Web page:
Dr. Rutihinda has been a member of the Williams School of Business since 2004. He received his M.Sc (Economics) in 1987 from the Karl Marx Economics Institute in Bulgaria and Ph.D. (Economics) in 1996 from Stockholm University. He served as a Fulbright Scholar-in-Residence at the Albany State University from 2002 to 2004, after having worked as consultant, lecturer and university administrator in Tanzania, the United Kingdom, Sweden, and Belgium. He teaches courses in international business and international marketing.
Dr. Rutihinda’s research focuses on entrepreneurship and globalisation of small and medium size enterprises (SMEs). He is currently working on two different projects looking respectively at the Eastern Townships and Tanzania.
The purpose of the study funded by the Eastern Townships Research Centre is to explore the challenges and costs involved in developing foreign markets for SMEs in the Eastern Townships, and to investigate what factors may explain any observed differences in their export performances. The specific location of the Eastern Townships with their proximity to the large US market provides them a better access and more interaction with the United States businesses. Their unique bilingual population also adds an advantage of overcoming cultural barriers associated with international business. It is expected that the unique geographic characteristics of the Eastern Townships will influence the export marketing behaviour of SMEs located in the Eastern Townships.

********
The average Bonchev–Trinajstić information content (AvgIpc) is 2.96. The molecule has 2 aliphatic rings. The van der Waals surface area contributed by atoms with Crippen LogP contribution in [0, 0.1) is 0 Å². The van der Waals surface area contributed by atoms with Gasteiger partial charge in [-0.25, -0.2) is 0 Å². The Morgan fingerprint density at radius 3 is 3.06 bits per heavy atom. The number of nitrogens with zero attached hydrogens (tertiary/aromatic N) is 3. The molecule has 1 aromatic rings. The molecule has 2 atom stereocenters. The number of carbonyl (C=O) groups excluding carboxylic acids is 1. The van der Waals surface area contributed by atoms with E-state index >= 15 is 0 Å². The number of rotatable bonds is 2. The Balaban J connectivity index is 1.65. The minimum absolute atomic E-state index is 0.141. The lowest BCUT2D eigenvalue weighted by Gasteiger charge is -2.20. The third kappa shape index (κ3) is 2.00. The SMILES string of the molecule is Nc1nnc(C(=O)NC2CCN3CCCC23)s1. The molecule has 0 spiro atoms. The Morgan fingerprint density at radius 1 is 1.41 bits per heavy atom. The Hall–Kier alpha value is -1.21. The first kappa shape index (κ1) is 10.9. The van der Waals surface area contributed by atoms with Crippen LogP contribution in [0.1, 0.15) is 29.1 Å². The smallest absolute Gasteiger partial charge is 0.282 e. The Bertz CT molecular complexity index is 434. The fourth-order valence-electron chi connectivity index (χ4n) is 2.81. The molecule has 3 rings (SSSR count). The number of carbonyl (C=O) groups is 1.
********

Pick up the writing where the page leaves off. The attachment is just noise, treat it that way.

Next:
Dr. Rutihinda has been awarded funding by the Senate Research Committee for his project on the role of foreign direct investment on SMEs in the pre-emerging economy of Tanzania. The study assumes that the impact of foreign direct investment on SMEs will be influenced by four main factors: foreign firm characteristics, characteristics of host country’s SMEs, the institutional environment, and the economic environment. So far research has been done on the more affluent developing countries such as those in Eastern Europe, South Africa, Asia, and Latin America. Very little has been done on the countries at the lowest ranks in economic development. By providing empirical evidences on Tanzania, one of the least developed countries in the world, this study will provide avenues for radically different findings that may contributes towards filling up the current theoretical and empirical gap. By providing empirical evidence and constructs on the interaction processes between international firms and SMEs, this study will benefit policy makers in both developed and developing countries as well as business managers of transnational firms and SMEs.